HK still livable, but tread carefully in LKF

Hongkongers reel in shock at the news that their city was (up until yesterday) more livable than Singapore.

Although the Chinese Communist Party has (arguably) still not quite dragged Hong Kong down to Singaporean levels of authoritarianism, censorship and general zombification, most of us have long assumed that the Lion City scored better in housing, traffic management, South and Southeast Asian cuisine, and probably some other things that add to the quality of life – trains running on time, death for chewing-gum smugglers, etc. Apparently we have been wrong, and only now has Singapore overtaken us.

The Standard declares that the global survey shows Hong Kong’s living standard dropping – in fact, the data say Singapore’s has risen faster. A more level-headed view comes, interestingly, from a Singaporean source, which quotes a resident of Melbourne (Number 1 in the rankings) as asking whether the methodology covered anybody who’s living under a bridge.

While exact scores are meaningless, the broad picture confirms what you already know: Japanese urban life leaves the rest of Asia in the dust, while Mainland cities are barely fit for human habitation.

The reality is that organizations compile and release surveys and rankings to promote themselves, and the media play along and publish them because readers and advertisers lap it up. A feature listing Shatin’s Top 10 Kindergartens is a guaranteed sales-booster.

Another reality is that at 7.15am, I decided to vary my routine and take my morning stroll through Lan Kwai Fong, and I encountered this…

What on earth happened? Whatever it was, it was far more interesting than anything you would get in Singapore.

(You should have seen the rest.)

 

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SCMP on the Lam

The South China Morning Post goes into a painfully contrived and disproportionate democrat-bashing frenzy today – devoting the front-page lead, laborious backgrounders, in-depth blah, a tedious editorial and pliable hack-columnists #1 and #2 to the Howard Lam saga.

At best, this is a sad tale of an obscure member of a faded political party who is undergoing a mental-health crisis. At worst, it is an illustration of the climate in Hong Kong today, where reasonable people cannot rule out the possibility that Communist Party thugs would abduct and punch staples in an opposition figure, and do not feel they can trust the police to be politically impartial. (On cue, the HK Police almost instantly arrested Lam on suspicion of misleading them.)

The SCMP’s overdone orchestrated freak-out over the story could just be cack-handed misjudgment of an opportunity to attack and smear enemies of the state. It could be a muddled smear against the cause (espoused by Lam) of the disappeared Liu Xia. More likely, editors eager to please the government calculated that a mass-mouth-froth on the issue would help discredit opposition to the location of Mainland law-enforcement at the West Kowloon rail terminus.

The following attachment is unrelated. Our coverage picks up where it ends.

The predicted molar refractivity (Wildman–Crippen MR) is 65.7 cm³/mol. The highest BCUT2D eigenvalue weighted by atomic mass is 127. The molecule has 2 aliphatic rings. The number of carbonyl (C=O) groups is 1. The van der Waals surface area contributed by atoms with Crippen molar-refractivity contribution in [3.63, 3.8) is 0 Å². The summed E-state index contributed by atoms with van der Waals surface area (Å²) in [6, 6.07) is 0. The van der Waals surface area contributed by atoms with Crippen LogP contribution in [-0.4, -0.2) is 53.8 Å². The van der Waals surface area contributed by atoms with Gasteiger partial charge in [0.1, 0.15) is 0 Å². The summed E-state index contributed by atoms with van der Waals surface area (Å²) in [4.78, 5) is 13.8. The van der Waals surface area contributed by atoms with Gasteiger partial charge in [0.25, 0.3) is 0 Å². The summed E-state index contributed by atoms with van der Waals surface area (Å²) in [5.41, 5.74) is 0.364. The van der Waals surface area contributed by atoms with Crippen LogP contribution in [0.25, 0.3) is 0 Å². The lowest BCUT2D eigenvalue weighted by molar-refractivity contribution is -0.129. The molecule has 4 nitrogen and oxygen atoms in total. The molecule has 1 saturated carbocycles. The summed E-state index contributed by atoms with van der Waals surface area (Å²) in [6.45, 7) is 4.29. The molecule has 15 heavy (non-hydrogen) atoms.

But also, by ramping up the Lam story, the paper conveniently distracts readers from the re-sentencing – and jailing – of activists from the storming of the Legislative Council back in 2014. (The coverage goes into the City section.)

A similar case comes along tomorrow, involving international name Joshua Wong, Nathan Law and Alex Chow. The government’s use of appeals to get harsher sentences for opposition activists can be seen as part of a bigger trend in which Hong Kong people, denied representative government, are heavily punished for protesting against bad governance.

What the Communist Party wants (Hong Kong officials are simply pawns here) is a population that plays no part in politics and is intimidated or cajoled into silence and acquiescence. Creating what will look uncomfortably like ‘political prisoners’ will be part of that process.

The SCMP, with its avowed mission to explain China positively to the overseas audience, will perhaps be pushing much more Howard Lam in the next few days – or maybe it will be panda bears.

 

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Airline serves as partial metaphor for city

The glory days of Cathay Pacific are ancient history, an analyst says.  Others are forecasting that Hong Kong’s major airline faces more financial losses and further cost-cutting.

The ‘glory days’ would most likely have been the mid-80s to mid-90s.

During that time, Asian air travel boomed. Japanese tourists started flooding into the region and beyond, and Taiwanese businesses poured into just-opening China. Airlines couldn’t expand fast enough, and non-stop Taiwan-Mainland flights were forbidden.

Cathay managed to grab market share by buying a load of second-hand L1011 TriStars from the US, and offering crazy packages to lure cockpit crews from the UK and Australian militaries. With a preferential government policy and only one runway at Kai Tak, the airline didn’t have to worry much about competition. Profits rolled in.

But it couldn’t last. Hong Kong’s high inflation pushed up Cathay’s costs much faster than its regional rivals’, and started to undermine its competitiveness. To complicate things, the coming handover of Hong Kong created uncertainty and led the British owners – the Swires – to sell stakes to Chinese state aviation interests.

Still, the airline went on to expand massively, notably on the back of the China growth/Chinese tourist phenomenon, growing a major cargo business, and developing Dragonair as a classy rival to nasty, cheap and even scary Chinese carriers on Mainland routes. It went through labour problems, fuel-price surprises and outsourcing, but nothing unusual by industry standards – though it has long suffered exceptionally whiny employees and customers.

Fast-forward to today. Mainland carriers have matured into big, serious regional and global operators, as have Middle-Eastern ones; Hong Kong has inevitably declined in relative prominence as a hub linking Asia to North America and Europe. And budget airlines like Air Asia and Peach have become a low-cost choice for regional travellers who don’t mind arriving at the destination late and hungry. Meanwhile, Hong Kong’s costs still drag on the city’s comparative advantage as an old-style airline’s home base.